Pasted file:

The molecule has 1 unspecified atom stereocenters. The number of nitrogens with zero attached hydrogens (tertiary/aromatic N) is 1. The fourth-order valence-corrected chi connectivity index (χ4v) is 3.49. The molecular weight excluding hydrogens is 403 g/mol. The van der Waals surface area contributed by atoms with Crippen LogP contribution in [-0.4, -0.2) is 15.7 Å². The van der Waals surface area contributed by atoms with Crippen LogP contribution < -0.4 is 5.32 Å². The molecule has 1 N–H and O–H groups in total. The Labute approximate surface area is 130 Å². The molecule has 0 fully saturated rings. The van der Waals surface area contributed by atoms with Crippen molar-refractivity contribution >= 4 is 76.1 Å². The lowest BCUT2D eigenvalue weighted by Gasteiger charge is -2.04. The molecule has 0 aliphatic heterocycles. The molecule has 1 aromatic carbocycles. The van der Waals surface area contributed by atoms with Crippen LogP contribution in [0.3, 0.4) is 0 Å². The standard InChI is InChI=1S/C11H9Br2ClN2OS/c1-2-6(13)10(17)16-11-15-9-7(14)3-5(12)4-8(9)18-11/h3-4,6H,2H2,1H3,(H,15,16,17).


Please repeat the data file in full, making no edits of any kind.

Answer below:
The molecule has 1 unspecified atom stereocenters. The number of nitrogens with zero attached hydrogens (tertiary/aromatic N) is 1. The fourth-order valence-corrected chi connectivity index (χ4v) is 3.49. The molecular weight excluding hydrogens is 403 g/mol. The van der Waals surface area contributed by atoms with Crippen LogP contribution in [-0.4, -0.2) is 15.7 Å². The van der Waals surface area contributed by atoms with Crippen LogP contribution < -0.4 is 5.32 Å². The molecule has 1 N–H and O–H groups in total. The Labute approximate surface area is 130 Å². The molecule has 0 fully saturated rings. The van der Waals surface area contributed by atoms with Crippen molar-refractivity contribution >= 4 is 76.1 Å². The lowest BCUT2D eigenvalue weighted by Gasteiger charge is -2.04. The molecule has 0 aliphatic heterocycles. The molecule has 1 aromatic carbocycles. The van der Waals surface area contributed by atoms with Crippen LogP contribution in [0.3, 0.4) is 0 Å². The standard InChI is InChI=1S/C11H9Br2ClN2OS/c1-2-6(13)10(17)16-11-15-9-7(14)3-5(12)4-8(9)18-11/h3-4,6H,2H2,1H3,(H,15,16,17).